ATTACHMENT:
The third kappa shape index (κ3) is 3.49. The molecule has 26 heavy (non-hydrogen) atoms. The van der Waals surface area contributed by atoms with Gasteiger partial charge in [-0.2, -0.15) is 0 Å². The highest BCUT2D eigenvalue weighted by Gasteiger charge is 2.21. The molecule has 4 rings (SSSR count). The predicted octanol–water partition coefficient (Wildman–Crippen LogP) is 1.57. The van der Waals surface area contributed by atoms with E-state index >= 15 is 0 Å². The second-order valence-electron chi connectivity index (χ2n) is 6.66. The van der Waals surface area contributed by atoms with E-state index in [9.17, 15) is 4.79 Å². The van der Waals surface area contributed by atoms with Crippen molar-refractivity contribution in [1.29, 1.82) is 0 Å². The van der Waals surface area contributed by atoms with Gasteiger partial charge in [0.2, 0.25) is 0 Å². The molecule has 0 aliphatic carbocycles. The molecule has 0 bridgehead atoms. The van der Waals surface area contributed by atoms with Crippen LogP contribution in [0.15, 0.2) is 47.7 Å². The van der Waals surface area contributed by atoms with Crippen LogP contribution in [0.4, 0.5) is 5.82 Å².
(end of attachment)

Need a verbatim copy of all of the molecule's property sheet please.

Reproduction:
The third kappa shape index (κ3) is 3.49. The molecule has 26 heavy (non-hydrogen) atoms. The van der Waals surface area contributed by atoms with Gasteiger partial charge in [-0.2, -0.15) is 0 Å². The highest BCUT2D eigenvalue weighted by Gasteiger charge is 2.21. The molecule has 4 rings (SSSR count). The predicted octanol–water partition coefficient (Wildman–Crippen LogP) is 1.57. The van der Waals surface area contributed by atoms with E-state index >= 15 is 0 Å². The second-order valence-electron chi connectivity index (χ2n) is 6.66. The van der Waals surface area contributed by atoms with E-state index in [9.17, 15) is 4.79 Å². The van der Waals surface area contributed by atoms with Crippen molar-refractivity contribution in [1.29, 1.82) is 0 Å². The van der Waals surface area contributed by atoms with Gasteiger partial charge in [0.2, 0.25) is 0 Å². The molecule has 0 aliphatic carbocycles. The molecule has 0 bridgehead atoms. The van der Waals surface area contributed by atoms with Crippen LogP contribution in [0.15, 0.2) is 47.7 Å². The van der Waals surface area contributed by atoms with Crippen LogP contribution in [0.4, 0.5) is 5.82 Å².